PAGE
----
Leftover Embryonic Cells Connect Gastric Reflux And Esophageal Cancer
Scientists have made the striking discovery that Barrett’s esophagus arises from a very small group of embryonic cells that exist in all adults.
AsianScientist (June 24, 2011) - Scientists from Singapore and the United States have made the striking discovery that Barrett’s esophagus, the precursor of the more deadly esophageal cancer, can form without mutations in a matter of a few days.
In their study, published on 24th June in Cell, the researchers traced the origins of Barrett’s esophagus, a condition where intestinal-like cells appear in the esophagus, to a very small group of embryonic cells that exist in all adults at the junction of the esophagus and the stomach.
In most people, these embryonic cells are restricted to that junction. However, if the esophagus becomes damaged by acid reflux, these embryonic cells rapidly grow to exploit this opportunity and form the unusual, intestine-like tissue of Barrett's esophagus.
The new finding may explain why patients with gastric reflux disease often develop Barrett’s esophagus and have a higher risk of developing esophageal cancer. Esophageal cancers are difficult to treat and, together with gastric adenocarcinomas, kill more than a million people each year.
The prevailing theory has been that the abnormal cells seen in Barrett's esophagus arise as the normal squamous stem cells "transcommit" to a new intestine-like fate as a response to acid-reflux.
To prove that Barrett’s esophagus arises from leftover embryonic cells, and not squamous stem cells, the researchers used a mouse model of chronic acid-reflux disease which lacks a gene called p63 that is required for the self-renewal of stem cells in all stratified epithelial tissues. Because of their genetic defect, the mice are born without the squamous epithelium that normally lines the esophagus.
Even without the squamous stem cells, the animals showed a vast expanse of intestine-like cells in their esophaguses with gene expression profiles very similar to those seen in Barrett's.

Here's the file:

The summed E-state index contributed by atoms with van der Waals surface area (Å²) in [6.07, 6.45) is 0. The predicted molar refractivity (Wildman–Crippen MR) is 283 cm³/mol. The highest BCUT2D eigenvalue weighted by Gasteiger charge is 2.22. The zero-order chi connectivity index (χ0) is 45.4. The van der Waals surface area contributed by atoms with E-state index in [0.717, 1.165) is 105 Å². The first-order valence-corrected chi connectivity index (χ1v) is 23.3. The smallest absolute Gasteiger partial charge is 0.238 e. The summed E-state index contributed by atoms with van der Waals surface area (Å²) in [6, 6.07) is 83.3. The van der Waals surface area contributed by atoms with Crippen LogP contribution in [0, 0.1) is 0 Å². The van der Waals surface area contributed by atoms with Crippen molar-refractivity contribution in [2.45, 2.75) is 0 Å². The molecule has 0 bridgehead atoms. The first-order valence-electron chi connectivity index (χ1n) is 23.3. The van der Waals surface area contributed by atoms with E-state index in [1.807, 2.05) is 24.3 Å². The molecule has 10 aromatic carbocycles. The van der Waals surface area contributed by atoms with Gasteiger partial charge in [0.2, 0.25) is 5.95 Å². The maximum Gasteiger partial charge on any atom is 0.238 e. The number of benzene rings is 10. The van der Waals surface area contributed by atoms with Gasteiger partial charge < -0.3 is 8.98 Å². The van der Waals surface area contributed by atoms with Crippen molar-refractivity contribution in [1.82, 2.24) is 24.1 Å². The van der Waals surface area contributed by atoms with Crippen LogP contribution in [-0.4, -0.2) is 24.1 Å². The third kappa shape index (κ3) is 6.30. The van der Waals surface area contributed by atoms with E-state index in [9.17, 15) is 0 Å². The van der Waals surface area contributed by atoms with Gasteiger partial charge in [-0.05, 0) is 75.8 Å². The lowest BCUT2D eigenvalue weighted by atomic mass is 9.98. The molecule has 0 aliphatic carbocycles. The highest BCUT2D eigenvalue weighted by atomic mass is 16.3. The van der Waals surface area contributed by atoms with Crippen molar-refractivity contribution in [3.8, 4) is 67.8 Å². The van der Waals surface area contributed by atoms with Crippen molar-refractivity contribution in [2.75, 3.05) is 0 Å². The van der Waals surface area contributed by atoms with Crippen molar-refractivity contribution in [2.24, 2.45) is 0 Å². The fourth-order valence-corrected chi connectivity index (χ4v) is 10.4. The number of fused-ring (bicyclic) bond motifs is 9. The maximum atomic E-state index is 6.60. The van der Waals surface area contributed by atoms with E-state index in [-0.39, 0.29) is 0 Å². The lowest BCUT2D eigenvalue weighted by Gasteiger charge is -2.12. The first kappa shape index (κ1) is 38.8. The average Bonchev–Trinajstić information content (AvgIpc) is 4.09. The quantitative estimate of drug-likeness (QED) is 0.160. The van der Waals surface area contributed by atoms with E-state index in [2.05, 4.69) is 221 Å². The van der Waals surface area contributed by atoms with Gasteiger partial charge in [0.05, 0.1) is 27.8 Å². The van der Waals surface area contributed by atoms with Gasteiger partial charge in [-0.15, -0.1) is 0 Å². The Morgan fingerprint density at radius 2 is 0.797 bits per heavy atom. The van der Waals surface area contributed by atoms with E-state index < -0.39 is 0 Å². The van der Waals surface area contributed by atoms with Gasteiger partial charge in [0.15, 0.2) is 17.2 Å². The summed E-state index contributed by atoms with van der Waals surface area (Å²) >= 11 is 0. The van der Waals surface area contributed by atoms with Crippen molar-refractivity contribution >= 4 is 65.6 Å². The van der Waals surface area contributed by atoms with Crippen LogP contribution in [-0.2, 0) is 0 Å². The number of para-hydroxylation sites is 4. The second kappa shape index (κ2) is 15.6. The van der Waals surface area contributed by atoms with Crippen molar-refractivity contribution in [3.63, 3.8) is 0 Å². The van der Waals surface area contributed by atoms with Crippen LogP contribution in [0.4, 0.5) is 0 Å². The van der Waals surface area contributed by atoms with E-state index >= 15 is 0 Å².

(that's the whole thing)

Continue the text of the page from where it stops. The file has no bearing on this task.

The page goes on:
The speedy development of Barrett’s-like metaplasia in the mice suggested that the precancerous condition wasn't related to the slow accumulation of mutations. Their findings also argue against the idea that the normal stem cells were undergoing a change of fate.
"The metaplasia developed very quickly, in a matter of days," said Dr. Wa Xian of the Institute of Medical Biology in Singapore, one of the leaders of the study. "This was shocking to us as we generally consider cancer precursors taking multiple genetic 'hits' and years to develop."
The researchers also generated mouse models in which the esophageal tissue could be damaged at precise times, revealing that this damage triggered a rapid mobilization of embryonic cells that would otherwise be resting. Those cells took up the newly freed space in a process that might mimic the evolution of Barrett's.
Again, the speed with which those cells were activated seemed to rule out mutations as an explanation in favor of competition between normal cells and the minority embryonic population.
The new findings suggest that rather than treating Barrett’s esophagus before it progresses to aggressive cancer, it may be more effective to go after the precursor cells instead.
"A lot of cancers you can do little about, and new drugs are approved based on their ability to extend life by one or two months," said the senior author of this study, Prof. Frank McKeon of the Genome Institute of Singapore and Harvard Medical School. "Focus on the precursors of cancer may be our best hope for medicine. Here, we are looking at a precursor of a cancer precursor that is present in all of us."
"It's not clear that the embryonic stem cell precursors have any real purpose," said Xian. "Methods to rid the body of those cells may therefore be the easiest and most cost-effective way to stop the disease before it even starts, particularly for those at the greatest risk."
Whether other cancers arise by the competitive mechanism proposed for Barrett's is unclear although McKeon and Xian say that they suspect that an additional subset of cancers, especially those linked to inflammation and tissue damage might arise from precursors derived in a manner similar to Barrett's. If so, they anticipate rapid progress into a group of particularly aggressive cancers that typically outwit the best treatments currently available.
The article can be found at: Wang et al. (2011) Residual Embryonic Cells as Precursors of a Barrett's-like Metaplasia.